Tuesday, November 25, 2014

The Geography of Innovation, or, Why Almost All Japanese People Hate Root Beer

For innovation, migration trumps density at Pacific Standard magazine.

Theme: Innovation geography.

Subject Article: "Downtown and out? The truth about Tony Hsieh’s $350m Las Vegas project."

Other Links: 1. "Why almost all Japanese people hate root beer."
2. "Our Japanese reporter visits an American sushi restaurant in Japan."

Postscript: The folly of engineering serendipity:

Between 1997 and 2012, Jussieu’s campus in Paris’s Left Bank reshuffled its labs’ locations five times due to ongoing asbestos removal, giving the faculty no control and little warning of where they would end up. An MIT professor named Christian Catalini later catalogued the 55,000 scientific papers they published during this time and mapped the authors’ locations across more than a hundred labs. Instead of having their life’s work disrupted, Jussieu’s researchers were three to five times more likely to collaborate with their new odd-couple neighbors than their old colleagues, did so nearly four to six times more often, and produced better work because of it (as measured by citations).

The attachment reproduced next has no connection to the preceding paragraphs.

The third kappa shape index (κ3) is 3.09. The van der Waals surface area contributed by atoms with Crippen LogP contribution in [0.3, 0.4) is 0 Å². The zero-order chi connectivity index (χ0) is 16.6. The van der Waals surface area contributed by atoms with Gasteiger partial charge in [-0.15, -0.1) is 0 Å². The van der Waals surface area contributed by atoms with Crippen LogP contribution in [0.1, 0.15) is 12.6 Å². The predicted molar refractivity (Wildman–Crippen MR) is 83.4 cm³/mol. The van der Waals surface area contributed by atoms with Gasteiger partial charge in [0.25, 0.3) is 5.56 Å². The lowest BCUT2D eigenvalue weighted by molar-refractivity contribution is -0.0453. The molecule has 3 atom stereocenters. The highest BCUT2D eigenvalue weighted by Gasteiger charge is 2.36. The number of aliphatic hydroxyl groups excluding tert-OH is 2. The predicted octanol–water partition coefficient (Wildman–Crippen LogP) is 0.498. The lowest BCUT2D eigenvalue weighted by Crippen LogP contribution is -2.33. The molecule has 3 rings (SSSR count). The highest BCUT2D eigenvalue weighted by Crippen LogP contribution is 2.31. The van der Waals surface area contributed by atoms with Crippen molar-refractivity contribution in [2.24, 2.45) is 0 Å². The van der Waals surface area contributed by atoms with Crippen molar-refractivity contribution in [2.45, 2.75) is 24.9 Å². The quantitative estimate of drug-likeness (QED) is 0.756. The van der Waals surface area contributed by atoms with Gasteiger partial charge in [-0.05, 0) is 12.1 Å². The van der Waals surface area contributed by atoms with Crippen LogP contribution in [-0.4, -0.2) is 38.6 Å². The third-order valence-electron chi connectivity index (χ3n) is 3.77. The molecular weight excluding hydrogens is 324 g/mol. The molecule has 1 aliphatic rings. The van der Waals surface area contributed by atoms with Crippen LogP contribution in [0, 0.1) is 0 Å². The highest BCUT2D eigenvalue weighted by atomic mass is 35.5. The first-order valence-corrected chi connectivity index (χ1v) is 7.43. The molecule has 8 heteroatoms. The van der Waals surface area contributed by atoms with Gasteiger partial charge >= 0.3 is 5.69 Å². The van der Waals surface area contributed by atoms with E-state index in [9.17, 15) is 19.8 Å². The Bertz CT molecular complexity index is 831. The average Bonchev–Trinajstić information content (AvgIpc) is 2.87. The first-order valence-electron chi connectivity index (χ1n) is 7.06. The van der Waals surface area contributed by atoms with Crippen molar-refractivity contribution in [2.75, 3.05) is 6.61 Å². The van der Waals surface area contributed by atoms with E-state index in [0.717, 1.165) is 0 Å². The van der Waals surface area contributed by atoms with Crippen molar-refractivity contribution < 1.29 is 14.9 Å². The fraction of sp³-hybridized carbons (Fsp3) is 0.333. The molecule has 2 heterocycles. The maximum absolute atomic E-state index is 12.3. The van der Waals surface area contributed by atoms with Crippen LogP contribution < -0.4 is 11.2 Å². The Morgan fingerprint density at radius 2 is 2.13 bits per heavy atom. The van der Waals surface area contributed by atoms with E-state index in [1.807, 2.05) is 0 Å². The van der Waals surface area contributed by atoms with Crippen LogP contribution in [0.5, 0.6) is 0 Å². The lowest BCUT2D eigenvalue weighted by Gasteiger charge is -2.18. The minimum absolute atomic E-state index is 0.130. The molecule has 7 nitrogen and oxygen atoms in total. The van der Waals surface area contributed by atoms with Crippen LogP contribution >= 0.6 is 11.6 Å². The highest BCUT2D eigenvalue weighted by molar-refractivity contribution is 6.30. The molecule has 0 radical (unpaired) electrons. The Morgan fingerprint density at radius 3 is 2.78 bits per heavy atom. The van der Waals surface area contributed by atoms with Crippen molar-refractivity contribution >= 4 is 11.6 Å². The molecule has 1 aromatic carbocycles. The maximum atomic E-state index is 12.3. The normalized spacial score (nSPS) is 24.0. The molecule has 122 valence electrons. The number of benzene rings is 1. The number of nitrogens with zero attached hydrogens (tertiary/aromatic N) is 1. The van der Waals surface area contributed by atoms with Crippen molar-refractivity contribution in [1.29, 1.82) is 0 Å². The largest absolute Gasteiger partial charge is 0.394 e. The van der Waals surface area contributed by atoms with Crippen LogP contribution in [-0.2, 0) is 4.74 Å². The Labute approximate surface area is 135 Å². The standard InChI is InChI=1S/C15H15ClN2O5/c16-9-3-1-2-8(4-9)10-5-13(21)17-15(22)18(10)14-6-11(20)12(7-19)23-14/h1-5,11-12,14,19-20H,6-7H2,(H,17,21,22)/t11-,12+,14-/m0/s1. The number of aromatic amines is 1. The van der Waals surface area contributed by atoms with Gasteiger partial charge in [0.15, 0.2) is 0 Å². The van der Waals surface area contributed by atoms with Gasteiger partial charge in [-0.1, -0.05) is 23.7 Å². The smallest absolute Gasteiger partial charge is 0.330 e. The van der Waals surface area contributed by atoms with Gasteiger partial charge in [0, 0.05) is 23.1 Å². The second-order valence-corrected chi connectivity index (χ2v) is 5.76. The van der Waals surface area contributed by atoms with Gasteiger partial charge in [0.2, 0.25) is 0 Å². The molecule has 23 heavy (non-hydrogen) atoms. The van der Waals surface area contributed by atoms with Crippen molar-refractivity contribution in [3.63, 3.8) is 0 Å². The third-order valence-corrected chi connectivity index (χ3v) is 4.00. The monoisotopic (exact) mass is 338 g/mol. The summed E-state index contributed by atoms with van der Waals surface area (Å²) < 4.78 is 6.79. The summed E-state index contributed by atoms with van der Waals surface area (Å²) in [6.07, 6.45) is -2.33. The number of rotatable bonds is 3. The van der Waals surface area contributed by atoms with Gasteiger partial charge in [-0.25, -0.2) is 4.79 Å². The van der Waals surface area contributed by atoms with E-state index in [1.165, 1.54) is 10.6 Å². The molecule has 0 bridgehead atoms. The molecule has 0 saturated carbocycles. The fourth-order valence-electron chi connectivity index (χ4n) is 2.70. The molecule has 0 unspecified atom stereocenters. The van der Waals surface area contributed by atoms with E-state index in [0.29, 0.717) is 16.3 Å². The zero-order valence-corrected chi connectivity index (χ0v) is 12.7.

Forced to be nomads, the researchers did better work. The magic of cities are new odd-couple neighbors, not great density.

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